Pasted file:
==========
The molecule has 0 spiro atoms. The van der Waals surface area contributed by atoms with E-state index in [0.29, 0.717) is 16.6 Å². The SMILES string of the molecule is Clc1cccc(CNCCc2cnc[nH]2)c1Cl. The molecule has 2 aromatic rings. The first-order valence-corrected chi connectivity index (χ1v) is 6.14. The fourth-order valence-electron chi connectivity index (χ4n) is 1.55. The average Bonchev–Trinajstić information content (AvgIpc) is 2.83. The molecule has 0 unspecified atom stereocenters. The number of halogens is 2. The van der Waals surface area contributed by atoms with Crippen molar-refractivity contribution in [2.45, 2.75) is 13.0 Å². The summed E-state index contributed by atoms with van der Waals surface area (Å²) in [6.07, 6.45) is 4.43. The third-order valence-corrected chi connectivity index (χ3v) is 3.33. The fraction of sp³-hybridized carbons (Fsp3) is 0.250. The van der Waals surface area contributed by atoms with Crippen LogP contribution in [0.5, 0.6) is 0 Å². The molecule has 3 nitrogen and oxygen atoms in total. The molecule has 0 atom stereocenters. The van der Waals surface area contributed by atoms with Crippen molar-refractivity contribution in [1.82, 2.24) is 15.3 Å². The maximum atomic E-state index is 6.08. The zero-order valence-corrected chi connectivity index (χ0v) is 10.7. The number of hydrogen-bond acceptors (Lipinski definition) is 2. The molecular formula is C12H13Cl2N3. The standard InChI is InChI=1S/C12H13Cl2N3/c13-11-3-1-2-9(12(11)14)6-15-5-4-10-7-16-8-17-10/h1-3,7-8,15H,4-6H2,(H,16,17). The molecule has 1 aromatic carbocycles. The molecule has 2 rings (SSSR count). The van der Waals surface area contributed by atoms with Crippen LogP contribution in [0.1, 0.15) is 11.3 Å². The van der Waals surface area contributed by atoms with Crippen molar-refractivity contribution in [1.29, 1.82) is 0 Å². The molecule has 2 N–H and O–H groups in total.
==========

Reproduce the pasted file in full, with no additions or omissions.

The molecule has 0 spiro atoms. The van der Waals surface area contributed by atoms with E-state index in [0.29, 0.717) is 16.6 Å². The SMILES string of the molecule is Clc1cccc(CNCCc2cnc[nH]2)c1Cl. The molecule has 2 aromatic rings. The first-order valence-corrected chi connectivity index (χ1v) is 6.14. The fourth-order valence-electron chi connectivity index (χ4n) is 1.55. The average Bonchev–Trinajstić information content (AvgIpc) is 2.83. The molecule has 0 unspecified atom stereocenters. The number of halogens is 2. The van der Waals surface area contributed by atoms with Crippen molar-refractivity contribution in [2.45, 2.75) is 13.0 Å². The summed E-state index contributed by atoms with van der Waals surface area (Å²) in [6.07, 6.45) is 4.43. The third-order valence-corrected chi connectivity index (χ3v) is 3.33. The fraction of sp³-hybridized carbons (Fsp3) is 0.250. The van der Waals surface area contributed by atoms with Crippen LogP contribution in [0.5, 0.6) is 0 Å². The molecule has 3 nitrogen and oxygen atoms in total. The molecule has 0 atom stereocenters. The van der Waals surface area contributed by atoms with Crippen molar-refractivity contribution in [1.82, 2.24) is 15.3 Å². The maximum atomic E-state index is 6.08. The zero-order valence-corrected chi connectivity index (χ0v) is 10.7. The number of hydrogen-bond acceptors (Lipinski definition) is 2. The molecular formula is C12H13Cl2N3. The standard InChI is InChI=1S/C12H13Cl2N3/c13-11-3-1-2-9(12(11)14)6-15-5-4-10-7-16-8-17-10/h1-3,7-8,15H,4-6H2,(H,16,17). The molecule has 1 aromatic carbocycles. The molecule has 2 rings (SSSR count). The van der Waals surface area contributed by atoms with Crippen LogP contribution in [0.1, 0.15) is 11.3 Å². The van der Waals surface area contributed by atoms with Crippen molar-refractivity contribution in [1.29, 1.82) is 0 Å². The molecule has 2 N–H and O–H groups in total.